July 31, 2008

Project To Rebuild Internet Receives Grants

An enormous project to redesign the Internet is slowly moving along with $12 million in donations and government funding.

Researchers wanting to rethink the Internet's structure say a "clean-slate" method is the only appropriate way to fix the various challenges that have appeared since the Internet's creation in 1969.

BBN Technologies Inc. is overseeing the new design of the Global Environment for Network Innovations (GENI) on behalf of the government.  GENI will be a network where researchers can test new methods and ideas without hurting the current Internet.

The initial $12 million in funding from the National Science Foundation will be allocated to developing the new GENI network.

The Internet2 organization is donating 10 gigabits per second of dedicated bandwidth to the researchers.  In addition, National LambdaRail is offering 30 gigabits per second, although it won't be solely dedicated to GENI researchers.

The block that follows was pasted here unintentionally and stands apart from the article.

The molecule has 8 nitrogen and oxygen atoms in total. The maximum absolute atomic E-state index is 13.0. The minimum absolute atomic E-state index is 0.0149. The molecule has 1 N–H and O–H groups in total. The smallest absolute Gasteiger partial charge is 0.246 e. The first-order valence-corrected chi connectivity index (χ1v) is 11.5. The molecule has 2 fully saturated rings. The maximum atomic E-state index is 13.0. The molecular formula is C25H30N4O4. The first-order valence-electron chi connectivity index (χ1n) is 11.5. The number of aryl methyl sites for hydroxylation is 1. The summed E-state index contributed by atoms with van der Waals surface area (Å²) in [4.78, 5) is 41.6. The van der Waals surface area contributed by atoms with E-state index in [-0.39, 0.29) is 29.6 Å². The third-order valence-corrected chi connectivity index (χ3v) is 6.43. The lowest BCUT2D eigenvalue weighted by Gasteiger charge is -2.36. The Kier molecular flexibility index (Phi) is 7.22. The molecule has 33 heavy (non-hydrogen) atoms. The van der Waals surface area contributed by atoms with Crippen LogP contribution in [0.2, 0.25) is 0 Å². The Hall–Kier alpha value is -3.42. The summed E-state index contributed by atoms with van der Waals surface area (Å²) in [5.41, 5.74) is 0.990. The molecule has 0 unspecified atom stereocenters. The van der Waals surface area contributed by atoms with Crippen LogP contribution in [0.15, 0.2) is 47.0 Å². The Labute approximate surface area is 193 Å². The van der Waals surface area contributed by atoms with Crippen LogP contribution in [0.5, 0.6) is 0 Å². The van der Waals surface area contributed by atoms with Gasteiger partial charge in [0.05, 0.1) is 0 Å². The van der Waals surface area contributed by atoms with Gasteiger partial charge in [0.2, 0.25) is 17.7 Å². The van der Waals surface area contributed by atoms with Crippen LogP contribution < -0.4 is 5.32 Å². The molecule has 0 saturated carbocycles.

The bandwidth is enough to run 30 high-quality movies into a home at the same time.  It is thousands of times faster than standard broadband Internet connections.

Chief scientist at BBN Technologies, Craig Partridge, said the commitments from the two companies are an important endorsement of GENI.

Construction of GENI could begin in the next five years, and is expected to cost nearly $350 million, although Congress has not yet approved its full funding.


On the Net: